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The scene at downtown at North Myrtle Beach as Tropical Storm Isaias approaches the South Carolina coastline on Monday. Photo: by Logan Cyrus/AFP via Getty Images

Hurricane Isaias is expected to make landfall Monday night with "dangerous winds and storm surge," the National Hurricane Center (NHC) said in an 8 p.m. update.

The latest: Isaias reached hurricane strength Monday evening. A tropical storm warning has been extended into Maine, and a tornado watch has been issued for parts of the Carolinas until 2 a.m.

A tweet previously embedded here has been deleted or was tweeted from an account that has been suspended or deleted.
  • A storm surge warning is in effect the North Carolina and Virginia border. A hurricane warning is in effect from South Santee River, S.C., to Surf City, N.C.
  • Two-to-four inches of rain fell from Miami to Palm Beach and "a few hundred customers" lost power as Isaias skirted Florida's east coast Sunday, per the Miami Herald, which notes little damage had been reported by Sunday evening.

What to watch: "It's going to be a teetering thing ... a strong storm or really weak hurricane," according to National Weather Service Charleston meteorologist Rebecca Davidson, the Post and Courier reports. “It’s been an interesting storm, that’s for sure.”

The big picture: Isaias pummeled the Bahamas and parts of Puerto Rico and the Dominican Republic as a Category 1 hurricane Friday before being downgraded to a tropical storm Saturday evening.

  • Isaias strengthened slightly as it brushed past Florida's east coast, per the NHC.
  • Isaias is expected to continue up the East Coast of the U.S. through the middle of this week, mostly as a strong tropical storm.

The state of play: North Carolina evacuations began Saturday evening in Holden and Ocean Isle beaches and Hatteras and Ocracoke islands.

  • South Carolina Gov. Henry McMaster (R) tweeted Saturday, "Evacuations are unnecessary, but please take personal precautions."

Editor's note: This article has been updated with new details throughout.

Go deeper

Updated Nov 10, 2020 - Science

Theta becomes 29th named storm in record hurricane season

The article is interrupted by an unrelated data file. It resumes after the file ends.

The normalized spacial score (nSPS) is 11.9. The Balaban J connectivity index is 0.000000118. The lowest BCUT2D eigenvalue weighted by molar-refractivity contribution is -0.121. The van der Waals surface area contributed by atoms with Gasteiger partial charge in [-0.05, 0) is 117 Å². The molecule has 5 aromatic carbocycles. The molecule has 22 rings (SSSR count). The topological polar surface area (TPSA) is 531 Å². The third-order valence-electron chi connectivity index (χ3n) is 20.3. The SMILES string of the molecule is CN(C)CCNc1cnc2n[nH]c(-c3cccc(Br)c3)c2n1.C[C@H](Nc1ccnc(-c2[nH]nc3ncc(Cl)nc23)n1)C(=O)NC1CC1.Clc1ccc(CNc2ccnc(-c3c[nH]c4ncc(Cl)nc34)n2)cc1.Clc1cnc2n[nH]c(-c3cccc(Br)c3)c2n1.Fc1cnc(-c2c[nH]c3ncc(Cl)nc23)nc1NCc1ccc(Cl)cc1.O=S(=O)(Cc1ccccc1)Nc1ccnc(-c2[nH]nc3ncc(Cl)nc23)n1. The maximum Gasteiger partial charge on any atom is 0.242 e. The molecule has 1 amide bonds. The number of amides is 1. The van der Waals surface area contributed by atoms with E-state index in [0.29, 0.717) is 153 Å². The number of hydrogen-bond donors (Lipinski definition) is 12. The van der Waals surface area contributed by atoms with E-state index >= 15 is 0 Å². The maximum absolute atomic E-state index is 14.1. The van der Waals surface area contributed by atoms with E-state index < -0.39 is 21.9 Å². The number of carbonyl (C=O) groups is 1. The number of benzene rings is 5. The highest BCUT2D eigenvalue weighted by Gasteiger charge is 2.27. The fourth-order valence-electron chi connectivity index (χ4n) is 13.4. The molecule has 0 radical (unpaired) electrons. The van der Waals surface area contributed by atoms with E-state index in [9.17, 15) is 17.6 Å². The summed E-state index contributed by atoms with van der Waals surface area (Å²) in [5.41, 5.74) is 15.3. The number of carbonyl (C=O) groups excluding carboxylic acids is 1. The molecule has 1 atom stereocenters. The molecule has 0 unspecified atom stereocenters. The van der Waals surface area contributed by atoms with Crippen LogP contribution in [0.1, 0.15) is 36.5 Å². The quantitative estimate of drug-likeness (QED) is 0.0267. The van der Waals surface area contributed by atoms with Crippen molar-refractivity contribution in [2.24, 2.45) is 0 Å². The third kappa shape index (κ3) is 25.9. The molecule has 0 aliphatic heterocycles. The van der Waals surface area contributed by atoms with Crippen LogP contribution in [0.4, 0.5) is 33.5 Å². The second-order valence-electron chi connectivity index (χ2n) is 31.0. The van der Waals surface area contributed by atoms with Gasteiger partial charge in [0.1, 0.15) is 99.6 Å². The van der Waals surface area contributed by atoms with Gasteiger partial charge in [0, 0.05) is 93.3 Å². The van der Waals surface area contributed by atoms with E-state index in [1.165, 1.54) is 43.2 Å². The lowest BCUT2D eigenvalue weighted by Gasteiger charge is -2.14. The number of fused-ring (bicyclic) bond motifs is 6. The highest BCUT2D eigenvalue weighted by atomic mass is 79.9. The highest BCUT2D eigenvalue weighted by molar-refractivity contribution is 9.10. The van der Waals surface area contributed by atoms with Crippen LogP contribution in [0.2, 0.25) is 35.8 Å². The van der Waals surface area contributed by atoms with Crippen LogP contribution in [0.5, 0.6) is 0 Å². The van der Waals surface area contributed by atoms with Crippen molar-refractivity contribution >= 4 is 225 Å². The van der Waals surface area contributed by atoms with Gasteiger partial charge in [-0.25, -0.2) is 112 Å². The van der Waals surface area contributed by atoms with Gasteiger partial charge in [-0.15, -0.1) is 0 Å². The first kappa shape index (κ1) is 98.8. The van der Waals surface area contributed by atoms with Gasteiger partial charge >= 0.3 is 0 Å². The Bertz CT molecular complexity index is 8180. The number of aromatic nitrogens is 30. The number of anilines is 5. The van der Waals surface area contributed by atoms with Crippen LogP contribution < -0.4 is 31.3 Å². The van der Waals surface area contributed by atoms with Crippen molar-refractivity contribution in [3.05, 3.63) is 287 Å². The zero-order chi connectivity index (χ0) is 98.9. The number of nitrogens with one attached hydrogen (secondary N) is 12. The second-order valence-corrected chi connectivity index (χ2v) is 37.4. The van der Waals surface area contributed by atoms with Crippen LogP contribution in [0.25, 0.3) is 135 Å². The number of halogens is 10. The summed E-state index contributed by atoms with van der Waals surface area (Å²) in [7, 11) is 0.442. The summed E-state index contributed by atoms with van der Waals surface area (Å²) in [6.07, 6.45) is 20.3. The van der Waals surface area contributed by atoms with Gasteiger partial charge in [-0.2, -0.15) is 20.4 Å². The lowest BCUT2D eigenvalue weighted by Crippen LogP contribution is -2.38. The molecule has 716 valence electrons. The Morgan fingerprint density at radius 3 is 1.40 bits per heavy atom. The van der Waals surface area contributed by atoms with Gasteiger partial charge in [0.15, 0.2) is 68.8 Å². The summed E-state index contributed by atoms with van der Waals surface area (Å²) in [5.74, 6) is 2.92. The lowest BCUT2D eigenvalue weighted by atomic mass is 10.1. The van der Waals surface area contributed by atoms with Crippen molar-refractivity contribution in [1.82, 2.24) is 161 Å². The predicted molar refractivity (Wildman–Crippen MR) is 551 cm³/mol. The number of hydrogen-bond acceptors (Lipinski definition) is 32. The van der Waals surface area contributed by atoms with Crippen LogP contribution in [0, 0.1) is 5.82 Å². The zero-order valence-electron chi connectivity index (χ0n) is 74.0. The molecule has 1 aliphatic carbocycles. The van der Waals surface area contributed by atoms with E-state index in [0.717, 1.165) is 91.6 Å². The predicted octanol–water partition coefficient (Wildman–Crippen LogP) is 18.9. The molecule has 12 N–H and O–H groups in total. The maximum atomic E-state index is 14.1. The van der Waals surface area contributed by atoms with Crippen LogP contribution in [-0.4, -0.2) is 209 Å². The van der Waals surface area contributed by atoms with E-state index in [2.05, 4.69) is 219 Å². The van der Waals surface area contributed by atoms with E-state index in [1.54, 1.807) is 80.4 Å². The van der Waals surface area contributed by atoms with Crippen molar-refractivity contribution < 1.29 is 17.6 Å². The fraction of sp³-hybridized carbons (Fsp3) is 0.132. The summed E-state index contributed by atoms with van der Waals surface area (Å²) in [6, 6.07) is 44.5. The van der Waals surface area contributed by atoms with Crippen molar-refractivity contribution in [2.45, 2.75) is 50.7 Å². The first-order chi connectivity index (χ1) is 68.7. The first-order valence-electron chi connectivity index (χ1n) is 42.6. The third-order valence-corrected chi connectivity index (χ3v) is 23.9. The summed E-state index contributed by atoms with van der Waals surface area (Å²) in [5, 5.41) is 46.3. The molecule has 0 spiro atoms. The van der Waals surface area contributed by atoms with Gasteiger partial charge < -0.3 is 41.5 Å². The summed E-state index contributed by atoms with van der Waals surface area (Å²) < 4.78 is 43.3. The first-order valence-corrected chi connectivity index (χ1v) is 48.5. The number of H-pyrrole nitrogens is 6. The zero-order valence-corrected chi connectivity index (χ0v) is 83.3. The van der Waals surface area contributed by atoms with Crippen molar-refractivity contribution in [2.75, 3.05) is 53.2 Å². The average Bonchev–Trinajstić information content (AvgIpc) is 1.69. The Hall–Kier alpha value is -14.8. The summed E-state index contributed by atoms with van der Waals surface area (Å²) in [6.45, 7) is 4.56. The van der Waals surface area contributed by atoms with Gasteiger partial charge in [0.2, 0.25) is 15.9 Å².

A satellite image of Subtropical Storm Theta. Photo: National Hurricane Center/Twitter

Subtropical Storm Theta formed in the Northeast Atlantic Monday night, becoming the 29th named storm of the 2020 hurricane season, the National Hurricane Center confirmed.

Why it matters: The formation of Theta, which was some 995 miles southwest of the Azores overnight, breaks the record for the most named storms in a season — set in 2005. The World Meteorological Organization sets 21 alphabetical names for every season (excluding Q,U, X, Y and Z). This is the second time ever it's used all and had to turn to the Greek alphabet.

Editor's note: This article has been updated with further context on the hurricane season.

Cuomo asks New York AG and chief judge to choose "independent" investigator into sexual harassment claims

New York Governor Andrew Cuomo at a press conference on Feb. 24. Photo: Seth Wenig/pool/AFP via Getty Images

A special counselor to New York Gov. Andrew Cuomo released a statement Sunday asking the state's attorney general and chief judge to jointly pick an "independent and qualified lawyer in private practice without political affiliation" to investigate claims of sexual harassment against the governor. The AG's office subsequently turned down the offer, saying it wants to conduct its own probe.

The state of play: The statement is an about-face from Cuomo, who had previously selected a former judge close to a top aide to lead the investigation, the New York Times reported, a move that was widely criticized.

Republican Sen. Sasse slams Nebraska GOP for "weird worship" of Trump after state party rebuke

Sen. Ben Sasse, (R-Neb.) Photo: Andrew Harnik - Pool/Getty Images

The Nebraska Republican Party on Saturday formally "rebuked" Sen. Ben Sasse (R-Neb.) for his vote to impeach former President Trump earlier this year, though it stopped short of a formal censure, CNN reports.

Why it matters: Sasse is the latest among a slate of Republicans who have faced some sort of punishment from their state party apparatus after voting to impeach the former president. The senator responded statement Saturday, per the Omaha World-Herald, saying "most Nebraskans don't think politics should be about the weird worship of one dude."